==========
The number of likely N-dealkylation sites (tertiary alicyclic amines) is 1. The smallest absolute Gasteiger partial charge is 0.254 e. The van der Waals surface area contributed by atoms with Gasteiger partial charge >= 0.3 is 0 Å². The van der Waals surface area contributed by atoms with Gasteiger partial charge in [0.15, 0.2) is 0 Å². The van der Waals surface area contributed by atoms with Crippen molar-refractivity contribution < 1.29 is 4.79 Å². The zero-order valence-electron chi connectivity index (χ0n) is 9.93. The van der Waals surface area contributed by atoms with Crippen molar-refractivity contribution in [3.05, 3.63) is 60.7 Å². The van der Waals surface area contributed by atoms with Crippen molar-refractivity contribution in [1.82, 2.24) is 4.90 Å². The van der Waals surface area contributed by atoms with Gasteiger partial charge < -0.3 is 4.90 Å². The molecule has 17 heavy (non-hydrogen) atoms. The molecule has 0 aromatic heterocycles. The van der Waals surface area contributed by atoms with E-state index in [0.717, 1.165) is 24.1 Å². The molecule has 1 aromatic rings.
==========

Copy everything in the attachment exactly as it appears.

The number of likely N-dealkylation sites (tertiary alicyclic amines) is 1. The smallest absolute Gasteiger partial charge is 0.254 e. The van der Waals surface area contributed by atoms with Gasteiger partial charge >= 0.3 is 0 Å². The van der Waals surface area contributed by atoms with Gasteiger partial charge in [0.15, 0.2) is 0 Å². The van der Waals surface area contributed by atoms with Crippen molar-refractivity contribution < 1.29 is 4.79 Å². The zero-order valence-electron chi connectivity index (χ0n) is 9.93. The van der Waals surface area contributed by atoms with Crippen molar-refractivity contribution in [3.05, 3.63) is 60.7 Å². The van der Waals surface area contributed by atoms with Crippen molar-refractivity contribution in [1.82, 2.24) is 4.90 Å². The van der Waals surface area contributed by atoms with Gasteiger partial charge < -0.3 is 4.90 Å². The molecule has 17 heavy (non-hydrogen) atoms. The molecule has 0 aromatic heterocycles. The van der Waals surface area contributed by atoms with E-state index in [0.717, 1.165) is 24.1 Å². The molecule has 1 aromatic rings.